The Mittal Institute at Harvard University recently held its inaugural Climate Change Workshop in New Delhi to kick off a new Climate Platform for South Asia. Reema Nanavaty, Director of the Self Employed Women’s Association (SEWA), delivered a keynote that highlighted the climate challenges faced by working poor women in South Asia. The full transcript of her talk follows.
Keynote speaker Reema Nanavaty of the Self Employed Women’s Association (SEWA).
Climate Change Workshop: Reema Nanavaty’s Keynote Address
“Namaste. A very good evening and a very good morning, and I can see that we are in the Boston and Delhi times together. So to the distinguished delegates present here, sisters and brothers. I feel like challenging the previous panel and the speakers, but I’ll stick to my own talk. And because I think it is my immense pleasure to speak here, not as an individual, but on behalf of our 2.5 million women workers or poor women of SEWA in India, across the 18 states. Some million members also in the neighboring countries of South Asia, such as Afghanistan, Pakistan, Nepal, Sri Lanka, and Bhutan.
Having been working for over five decades organizing the informal sector, women workers, some lessons that emerge which I thought would be really very important when we are all discussing the ways forward for climate change and adaptation and mitigation, which I’d like to share. As our late founder, Ela Bhatt always said, and I would really like to reiterate it today, that poverty is a form of violence with the consent of the society. She also said that adverse impact of changing climate has more to do with us than the nature. The climate crisis, therefore, if not addressed with the participation of poor, and especially poor women and workers, it will take the form of violence that exacerbates poverty.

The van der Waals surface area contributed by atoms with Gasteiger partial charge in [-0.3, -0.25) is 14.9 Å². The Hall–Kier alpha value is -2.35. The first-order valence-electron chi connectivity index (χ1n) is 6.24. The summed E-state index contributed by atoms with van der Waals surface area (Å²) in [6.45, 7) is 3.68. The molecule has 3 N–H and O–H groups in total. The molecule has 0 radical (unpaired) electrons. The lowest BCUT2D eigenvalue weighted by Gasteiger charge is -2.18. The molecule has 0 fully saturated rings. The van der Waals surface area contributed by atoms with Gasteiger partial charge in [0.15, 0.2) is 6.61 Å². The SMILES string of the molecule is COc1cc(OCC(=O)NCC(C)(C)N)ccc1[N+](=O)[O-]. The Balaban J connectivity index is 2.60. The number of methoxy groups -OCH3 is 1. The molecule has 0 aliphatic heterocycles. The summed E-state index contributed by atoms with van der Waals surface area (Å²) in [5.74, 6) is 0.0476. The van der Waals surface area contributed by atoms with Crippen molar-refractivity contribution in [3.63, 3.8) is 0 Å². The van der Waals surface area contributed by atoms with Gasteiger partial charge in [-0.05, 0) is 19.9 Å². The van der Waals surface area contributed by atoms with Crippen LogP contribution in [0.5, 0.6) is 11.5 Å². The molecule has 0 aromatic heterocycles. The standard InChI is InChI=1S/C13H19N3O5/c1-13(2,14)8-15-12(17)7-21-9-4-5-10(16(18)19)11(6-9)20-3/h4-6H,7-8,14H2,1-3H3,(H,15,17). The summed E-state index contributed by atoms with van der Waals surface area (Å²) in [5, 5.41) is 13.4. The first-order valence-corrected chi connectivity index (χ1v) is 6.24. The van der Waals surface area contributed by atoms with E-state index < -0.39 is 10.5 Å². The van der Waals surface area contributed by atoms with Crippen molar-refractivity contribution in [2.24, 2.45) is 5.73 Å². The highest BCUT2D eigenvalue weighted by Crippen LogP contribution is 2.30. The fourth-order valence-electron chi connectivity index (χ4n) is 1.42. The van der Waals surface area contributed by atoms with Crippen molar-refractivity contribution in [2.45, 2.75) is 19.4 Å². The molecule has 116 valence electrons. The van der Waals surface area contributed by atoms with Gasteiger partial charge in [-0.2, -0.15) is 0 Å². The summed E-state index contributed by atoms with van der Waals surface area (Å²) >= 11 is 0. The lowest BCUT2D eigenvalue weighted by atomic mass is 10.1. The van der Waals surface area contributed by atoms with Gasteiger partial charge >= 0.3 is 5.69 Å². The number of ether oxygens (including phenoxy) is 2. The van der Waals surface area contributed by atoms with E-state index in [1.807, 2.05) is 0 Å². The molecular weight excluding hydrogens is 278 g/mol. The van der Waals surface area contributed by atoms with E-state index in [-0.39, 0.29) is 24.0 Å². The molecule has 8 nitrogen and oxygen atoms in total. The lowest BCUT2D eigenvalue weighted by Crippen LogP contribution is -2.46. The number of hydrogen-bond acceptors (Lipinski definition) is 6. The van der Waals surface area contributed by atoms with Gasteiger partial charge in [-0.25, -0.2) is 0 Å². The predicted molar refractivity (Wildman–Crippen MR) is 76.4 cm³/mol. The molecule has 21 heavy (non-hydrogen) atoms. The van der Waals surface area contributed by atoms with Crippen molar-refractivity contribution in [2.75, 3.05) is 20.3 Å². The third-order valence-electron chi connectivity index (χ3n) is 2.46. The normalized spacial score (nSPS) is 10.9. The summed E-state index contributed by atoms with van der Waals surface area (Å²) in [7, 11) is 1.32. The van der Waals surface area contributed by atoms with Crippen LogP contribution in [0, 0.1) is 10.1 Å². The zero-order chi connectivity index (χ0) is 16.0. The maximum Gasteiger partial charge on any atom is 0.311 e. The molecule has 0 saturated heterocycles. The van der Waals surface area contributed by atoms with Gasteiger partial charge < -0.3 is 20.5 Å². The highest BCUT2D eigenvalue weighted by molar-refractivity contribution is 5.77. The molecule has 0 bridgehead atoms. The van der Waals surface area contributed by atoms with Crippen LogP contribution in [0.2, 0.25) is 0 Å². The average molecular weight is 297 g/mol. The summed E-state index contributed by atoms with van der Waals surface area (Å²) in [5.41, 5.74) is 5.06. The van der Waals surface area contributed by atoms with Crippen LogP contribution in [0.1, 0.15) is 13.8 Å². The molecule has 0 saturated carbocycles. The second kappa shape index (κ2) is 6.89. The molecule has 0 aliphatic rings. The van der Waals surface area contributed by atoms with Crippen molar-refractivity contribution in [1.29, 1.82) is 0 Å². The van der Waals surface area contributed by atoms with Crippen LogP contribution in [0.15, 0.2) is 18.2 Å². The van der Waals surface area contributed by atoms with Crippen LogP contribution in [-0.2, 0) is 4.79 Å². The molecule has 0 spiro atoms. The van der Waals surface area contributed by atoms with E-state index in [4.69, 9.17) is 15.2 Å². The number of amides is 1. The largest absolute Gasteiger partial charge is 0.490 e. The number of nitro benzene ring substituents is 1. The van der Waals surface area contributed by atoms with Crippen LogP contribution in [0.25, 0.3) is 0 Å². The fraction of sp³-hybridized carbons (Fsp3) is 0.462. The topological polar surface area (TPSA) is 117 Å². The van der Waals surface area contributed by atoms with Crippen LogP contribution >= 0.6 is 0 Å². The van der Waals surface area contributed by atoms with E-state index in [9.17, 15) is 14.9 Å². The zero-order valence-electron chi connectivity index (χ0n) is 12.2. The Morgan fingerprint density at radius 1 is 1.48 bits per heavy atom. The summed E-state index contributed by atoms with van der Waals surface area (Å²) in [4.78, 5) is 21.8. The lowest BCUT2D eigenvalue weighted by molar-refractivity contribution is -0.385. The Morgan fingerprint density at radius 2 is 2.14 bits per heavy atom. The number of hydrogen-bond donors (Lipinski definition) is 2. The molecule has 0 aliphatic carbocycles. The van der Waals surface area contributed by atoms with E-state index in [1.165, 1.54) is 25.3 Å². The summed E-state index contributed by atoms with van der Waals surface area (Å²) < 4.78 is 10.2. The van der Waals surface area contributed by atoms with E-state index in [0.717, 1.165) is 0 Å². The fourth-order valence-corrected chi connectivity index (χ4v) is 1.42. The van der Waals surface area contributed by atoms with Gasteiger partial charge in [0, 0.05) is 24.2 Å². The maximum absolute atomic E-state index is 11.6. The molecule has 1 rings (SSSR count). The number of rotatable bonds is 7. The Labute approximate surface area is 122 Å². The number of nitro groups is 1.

The climate crisis, therefore, if not addressed with the participation of poor, and especially poor women and workers, it will take the form of violence that exacerbates poverty.
I would also again, keeping the previous speakers in mind want to say that poor do not want charity, they don’t want subsidies. It’s the rich entrepreneurs the rich companies that want charity or subsidies. What the poor need is an enabling environment so that poor can turn every adversity into an opportunity for development as they want and when they want. This is possible. When poor women workers are organized, have built their collective organized strength that helps them negotiate at worse it is almost always with gentleness. For poor women, innovation is their survival or coping strategy. It’s not a luxury for them. Their daily work, they need continuously to innovate their skills, their tools, their functions and use of research. Therefore, there is need to include the poor and women in the climate adaptation and mitigation process. They are already doing so. We need to only leverage with needed time, money and know how, what the poor are doing.
Let me allow me to share some concrete examples that support the lessons that I just shared with you. There’s limited need for me to spend time in describing the climate crisis. I want to tell you what not hundreds but thousands and millions of poor and women in India and in the neighboring countries are already doing to mitigate the crisis. And how by organizing these women with organizations such as ours, can help put our energy, time, money and know how behind thousands of solutions as they unfold on daily basis.
Heat waves have become unprecedented climate crisis. Last year from late March 2002, the temperature went up many times over 45 degrees. Last year on May 14 the temperature peaked to 52 degrees centigrade in the desert areas of Surendranagar in Gujarat state of India, where over 15,000 salt pan workers live and work for generations. Even for those salt pan workers who bend their back for nine months into the open sky to pump out brine water and farm it to evaporate into salt, this was harsh, oppressive heat. Even they had never experienced anything like this. The salt pan workers therefore got solar powered water cooler, which was installed at the community center. For these salt pan workers, now they fill up the earthen pots for their daily consumption. And as one of the salt pan workers explains, never in our life would we have been able to have a refrigerator of our own. This water cooler is like a collective refrigerator for all of us. It is cool when we cooperate and that’s the lesson.